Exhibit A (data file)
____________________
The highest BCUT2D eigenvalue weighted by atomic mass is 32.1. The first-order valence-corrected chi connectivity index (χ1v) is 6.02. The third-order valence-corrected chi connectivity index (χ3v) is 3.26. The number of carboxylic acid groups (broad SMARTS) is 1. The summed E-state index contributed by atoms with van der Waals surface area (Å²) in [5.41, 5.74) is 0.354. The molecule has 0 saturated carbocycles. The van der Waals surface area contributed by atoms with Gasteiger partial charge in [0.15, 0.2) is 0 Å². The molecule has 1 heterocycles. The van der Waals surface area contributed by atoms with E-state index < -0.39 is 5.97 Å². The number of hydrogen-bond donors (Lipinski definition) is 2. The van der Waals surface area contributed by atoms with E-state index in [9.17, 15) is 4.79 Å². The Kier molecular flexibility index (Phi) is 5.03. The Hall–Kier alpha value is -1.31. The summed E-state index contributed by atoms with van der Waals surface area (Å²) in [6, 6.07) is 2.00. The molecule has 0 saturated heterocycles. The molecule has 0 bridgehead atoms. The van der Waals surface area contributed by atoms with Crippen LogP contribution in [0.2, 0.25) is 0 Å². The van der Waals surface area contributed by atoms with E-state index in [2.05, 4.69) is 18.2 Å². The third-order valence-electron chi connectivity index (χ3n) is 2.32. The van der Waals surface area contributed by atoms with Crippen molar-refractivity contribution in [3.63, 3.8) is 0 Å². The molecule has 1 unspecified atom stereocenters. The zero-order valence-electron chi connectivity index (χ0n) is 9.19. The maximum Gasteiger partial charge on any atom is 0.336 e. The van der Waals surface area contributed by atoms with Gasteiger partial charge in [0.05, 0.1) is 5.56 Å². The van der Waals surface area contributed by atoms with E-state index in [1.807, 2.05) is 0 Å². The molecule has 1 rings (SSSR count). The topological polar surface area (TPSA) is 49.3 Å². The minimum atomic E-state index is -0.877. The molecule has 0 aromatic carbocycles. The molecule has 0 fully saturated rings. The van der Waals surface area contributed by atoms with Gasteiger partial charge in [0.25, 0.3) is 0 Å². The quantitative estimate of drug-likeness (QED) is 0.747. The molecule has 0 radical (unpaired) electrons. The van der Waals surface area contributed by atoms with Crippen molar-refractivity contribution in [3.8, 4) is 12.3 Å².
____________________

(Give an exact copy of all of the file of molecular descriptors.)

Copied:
The highest BCUT2D eigenvalue weighted by atomic mass is 32.1. The first-order valence-corrected chi connectivity index (χ1v) is 6.02. The third-order valence-corrected chi connectivity index (χ3v) is 3.26. The number of carboxylic acid groups (broad SMARTS) is 1. The summed E-state index contributed by atoms with van der Waals surface area (Å²) in [5.41, 5.74) is 0.354. The molecule has 0 saturated carbocycles. The van der Waals surface area contributed by atoms with Gasteiger partial charge in [0.15, 0.2) is 0 Å². The molecule has 1 heterocycles. The van der Waals surface area contributed by atoms with E-state index < -0.39 is 5.97 Å². The number of hydrogen-bond donors (Lipinski definition) is 2. The van der Waals surface area contributed by atoms with E-state index in [9.17, 15) is 4.79 Å². The Kier molecular flexibility index (Phi) is 5.03. The Hall–Kier alpha value is -1.31. The summed E-state index contributed by atoms with van der Waals surface area (Å²) in [6, 6.07) is 2.00. The molecule has 0 saturated heterocycles. The molecule has 0 bridgehead atoms. The van der Waals surface area contributed by atoms with Crippen LogP contribution in [0.2, 0.25) is 0 Å². The van der Waals surface area contributed by atoms with E-state index in [2.05, 4.69) is 18.2 Å². The third-order valence-electron chi connectivity index (χ3n) is 2.32. The van der Waals surface area contributed by atoms with Crippen molar-refractivity contribution in [3.63, 3.8) is 0 Å². The molecule has 1 unspecified atom stereocenters. The zero-order valence-electron chi connectivity index (χ0n) is 9.19. The maximum Gasteiger partial charge on any atom is 0.336 e. The van der Waals surface area contributed by atoms with Gasteiger partial charge in [0.05, 0.1) is 5.56 Å². The van der Waals surface area contributed by atoms with E-state index in [1.807, 2.05) is 0 Å². The molecule has 1 rings (SSSR count). The topological polar surface area (TPSA) is 49.3 Å². The minimum atomic E-state index is -0.877. The molecule has 0 aromatic carbocycles. The molecule has 0 fully saturated rings. The van der Waals surface area contributed by atoms with Gasteiger partial charge in [0.25, 0.3) is 0 Å². The quantitative estimate of drug-likeness (QED) is 0.747. The molecule has 0 radical (unpaired) electrons. The van der Waals surface area contributed by atoms with Crippen molar-refractivity contribution in [3.8, 4) is 12.3 Å².